Penn State UniversityRegenerative Design in Stressed CommunitiesKen Tamminga, Professor, Penn State University Dr. Deno De CiantisThe Penn State Center—Engaging Pittsburgh
For three years, landscape architecture Professor Ken Tamminga of Penn State University has made stressed Pittsburgh neighborhoods the platform for the Pittsburgh Studio, a fourth/fifth-year design studio. Tamminga, along with Dr. Deno De Ciantis at The Penn State Center—Engaging Pittsburgh, identify underserved Pittsburgh neighborhoods with grassroots organizations eager to engage in a community revitalization process. Undergraduate and graduate students partner with community participants to explore how re-greening and sustainable place-making can improve deeply entrenched problems.
The process includes a series of meetings and engagement opportunities where students become more familiar with each neighborhood. Diverse stakeholders identify the community’s needs, share stories of past and present, and begin to imagine a better future. Students, working with community members, conduct site and contextual analyses that encompass physical attributes and amenities as well as socioeconomic factors.
Guided by residents, students come to understand that successful community design cannot be decontextualized or confined to a campus studio. Students learn that even highly stressed communities retain a core of hope and opportunity, and that the design abilities they bring are a necessary ingredient in the recovery process. Guided by the students, residents (re)learn to see potential in their own places. Together, the collaborators understand the power that good design can have in creating safe, healthy, productive, and beautiful places breathing life back into their community. Each group gains an understanding and admiration for the other, developing relationships that cross age and culture. It is this intertwining of elegant, sustainable design solutions and productive, convivial relationships that make The Pittsburgh Studio a transformative learning and revitalization initiative.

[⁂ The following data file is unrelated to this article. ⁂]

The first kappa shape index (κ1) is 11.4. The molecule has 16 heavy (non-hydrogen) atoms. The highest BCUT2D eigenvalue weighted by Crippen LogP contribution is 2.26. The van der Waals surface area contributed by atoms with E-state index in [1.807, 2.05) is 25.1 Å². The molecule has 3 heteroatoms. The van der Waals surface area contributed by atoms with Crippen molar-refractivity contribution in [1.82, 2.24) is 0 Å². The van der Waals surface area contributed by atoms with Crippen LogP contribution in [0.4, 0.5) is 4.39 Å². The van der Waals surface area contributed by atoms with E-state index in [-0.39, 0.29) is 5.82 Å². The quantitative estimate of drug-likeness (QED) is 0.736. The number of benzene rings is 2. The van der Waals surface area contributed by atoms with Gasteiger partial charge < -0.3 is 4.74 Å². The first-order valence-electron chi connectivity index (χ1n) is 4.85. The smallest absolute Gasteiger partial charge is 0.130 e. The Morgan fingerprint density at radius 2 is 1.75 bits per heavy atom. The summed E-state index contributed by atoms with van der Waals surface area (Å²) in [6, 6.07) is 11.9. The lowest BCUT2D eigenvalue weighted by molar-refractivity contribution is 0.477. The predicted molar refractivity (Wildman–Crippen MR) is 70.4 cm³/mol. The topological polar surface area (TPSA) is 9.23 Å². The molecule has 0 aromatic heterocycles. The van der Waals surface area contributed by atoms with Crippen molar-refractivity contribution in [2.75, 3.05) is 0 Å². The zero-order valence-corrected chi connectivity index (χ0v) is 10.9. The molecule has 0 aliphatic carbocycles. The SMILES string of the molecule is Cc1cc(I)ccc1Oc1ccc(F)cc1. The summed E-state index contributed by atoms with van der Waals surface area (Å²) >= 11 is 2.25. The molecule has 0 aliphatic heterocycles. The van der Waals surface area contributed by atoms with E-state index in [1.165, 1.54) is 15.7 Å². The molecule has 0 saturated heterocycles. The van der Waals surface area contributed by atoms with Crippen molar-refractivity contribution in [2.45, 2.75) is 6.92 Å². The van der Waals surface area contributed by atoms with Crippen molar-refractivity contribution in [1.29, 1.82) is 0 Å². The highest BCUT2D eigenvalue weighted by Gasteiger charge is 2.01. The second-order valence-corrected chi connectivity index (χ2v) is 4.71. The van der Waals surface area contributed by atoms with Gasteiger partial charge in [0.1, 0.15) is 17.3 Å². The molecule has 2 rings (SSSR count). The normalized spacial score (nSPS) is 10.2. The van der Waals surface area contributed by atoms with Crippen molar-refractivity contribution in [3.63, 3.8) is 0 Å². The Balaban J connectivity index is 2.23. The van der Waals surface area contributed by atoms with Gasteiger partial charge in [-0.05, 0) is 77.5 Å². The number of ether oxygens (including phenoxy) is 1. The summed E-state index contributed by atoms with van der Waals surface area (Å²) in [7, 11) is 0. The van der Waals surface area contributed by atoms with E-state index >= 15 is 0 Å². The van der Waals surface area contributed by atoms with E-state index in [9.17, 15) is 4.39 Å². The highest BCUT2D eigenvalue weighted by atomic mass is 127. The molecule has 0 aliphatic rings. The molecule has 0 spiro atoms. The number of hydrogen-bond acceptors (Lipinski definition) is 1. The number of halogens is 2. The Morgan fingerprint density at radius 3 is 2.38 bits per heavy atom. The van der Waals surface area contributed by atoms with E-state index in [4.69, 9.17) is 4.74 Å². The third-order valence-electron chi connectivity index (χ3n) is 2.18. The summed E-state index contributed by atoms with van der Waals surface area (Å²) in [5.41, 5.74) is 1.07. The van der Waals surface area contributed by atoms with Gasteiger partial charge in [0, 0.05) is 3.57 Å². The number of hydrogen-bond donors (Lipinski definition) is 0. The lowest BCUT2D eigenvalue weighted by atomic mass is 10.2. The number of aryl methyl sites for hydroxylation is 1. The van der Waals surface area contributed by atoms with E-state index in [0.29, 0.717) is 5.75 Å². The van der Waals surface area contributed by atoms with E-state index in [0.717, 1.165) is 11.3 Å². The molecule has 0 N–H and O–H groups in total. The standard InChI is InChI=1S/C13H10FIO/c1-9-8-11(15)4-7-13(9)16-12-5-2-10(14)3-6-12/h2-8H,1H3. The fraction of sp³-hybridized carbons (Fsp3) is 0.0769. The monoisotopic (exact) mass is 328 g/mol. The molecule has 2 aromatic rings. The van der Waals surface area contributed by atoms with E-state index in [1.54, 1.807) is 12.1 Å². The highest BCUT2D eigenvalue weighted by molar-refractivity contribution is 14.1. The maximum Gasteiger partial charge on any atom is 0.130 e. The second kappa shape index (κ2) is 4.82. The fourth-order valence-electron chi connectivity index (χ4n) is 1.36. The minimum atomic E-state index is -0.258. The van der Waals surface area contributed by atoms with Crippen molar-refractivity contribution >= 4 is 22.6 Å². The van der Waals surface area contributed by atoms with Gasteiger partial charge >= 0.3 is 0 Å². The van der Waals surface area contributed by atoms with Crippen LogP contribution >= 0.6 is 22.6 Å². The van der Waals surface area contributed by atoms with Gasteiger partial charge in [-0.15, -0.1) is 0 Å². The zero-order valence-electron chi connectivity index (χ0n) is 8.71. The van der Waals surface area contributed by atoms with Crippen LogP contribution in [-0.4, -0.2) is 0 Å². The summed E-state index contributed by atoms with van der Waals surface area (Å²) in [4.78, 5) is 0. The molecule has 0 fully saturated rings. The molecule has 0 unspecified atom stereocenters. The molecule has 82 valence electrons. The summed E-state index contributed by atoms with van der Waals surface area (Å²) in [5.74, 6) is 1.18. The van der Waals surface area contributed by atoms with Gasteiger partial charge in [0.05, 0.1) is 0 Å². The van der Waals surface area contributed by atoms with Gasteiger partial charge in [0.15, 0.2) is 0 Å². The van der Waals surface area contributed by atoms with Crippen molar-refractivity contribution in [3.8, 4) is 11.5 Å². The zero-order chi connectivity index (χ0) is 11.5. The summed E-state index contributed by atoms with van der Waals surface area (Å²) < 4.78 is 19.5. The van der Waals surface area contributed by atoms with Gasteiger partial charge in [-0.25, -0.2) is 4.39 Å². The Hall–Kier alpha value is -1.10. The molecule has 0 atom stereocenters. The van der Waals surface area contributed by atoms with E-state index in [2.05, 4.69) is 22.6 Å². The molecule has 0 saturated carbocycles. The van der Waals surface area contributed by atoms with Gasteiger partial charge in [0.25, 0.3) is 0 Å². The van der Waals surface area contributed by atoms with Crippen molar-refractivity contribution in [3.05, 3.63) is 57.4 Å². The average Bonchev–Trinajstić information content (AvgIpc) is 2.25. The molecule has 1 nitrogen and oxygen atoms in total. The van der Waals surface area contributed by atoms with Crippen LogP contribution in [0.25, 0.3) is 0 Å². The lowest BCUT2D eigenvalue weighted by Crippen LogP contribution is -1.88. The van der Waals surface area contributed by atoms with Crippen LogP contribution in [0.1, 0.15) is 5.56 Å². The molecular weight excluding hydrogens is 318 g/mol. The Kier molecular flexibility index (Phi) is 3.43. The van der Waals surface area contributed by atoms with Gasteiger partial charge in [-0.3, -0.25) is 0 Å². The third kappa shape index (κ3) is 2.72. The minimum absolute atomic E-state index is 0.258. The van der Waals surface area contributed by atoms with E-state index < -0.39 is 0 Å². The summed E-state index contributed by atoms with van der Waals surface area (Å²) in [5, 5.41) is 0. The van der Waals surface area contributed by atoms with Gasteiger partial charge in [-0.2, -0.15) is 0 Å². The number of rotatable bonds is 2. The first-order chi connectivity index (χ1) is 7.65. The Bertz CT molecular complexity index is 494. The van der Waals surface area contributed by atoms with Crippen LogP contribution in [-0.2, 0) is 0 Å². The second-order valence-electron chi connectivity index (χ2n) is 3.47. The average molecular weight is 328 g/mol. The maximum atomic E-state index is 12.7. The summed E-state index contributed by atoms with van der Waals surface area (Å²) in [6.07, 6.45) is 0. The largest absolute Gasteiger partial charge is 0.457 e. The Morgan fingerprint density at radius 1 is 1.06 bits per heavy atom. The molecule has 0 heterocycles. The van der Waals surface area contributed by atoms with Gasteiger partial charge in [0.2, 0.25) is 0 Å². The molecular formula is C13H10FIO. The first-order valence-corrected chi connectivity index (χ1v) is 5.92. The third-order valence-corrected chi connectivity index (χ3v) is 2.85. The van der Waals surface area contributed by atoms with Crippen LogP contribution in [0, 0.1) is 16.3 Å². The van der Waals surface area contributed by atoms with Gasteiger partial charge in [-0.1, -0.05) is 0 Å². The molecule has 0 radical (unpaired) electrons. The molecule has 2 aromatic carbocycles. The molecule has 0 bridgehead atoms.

The main impact on the communities has been capacity building within each community group. This has enabled the engagement of the stakeholders to envision improvement for their own place making. Penn State landscape architecture students have created integral environmental, social and economic solutions utilizing the visions of each individual community.
One example is Coraopolis where business owners, community residents, and elected officials were able to rediscover their riverfront – a post-industrial river that is now significantly cleaner with a shoreline greener than anyone could remember. For many decades the community had turned its back on the river, spoiled by industrial pollution and commercial development along the shoreline. Even following the clean-up of the river and the re-greening of the shoreline through a blend of ecology and riparian urbanism, the community did not recognize the change until the students provided a fresh perspective.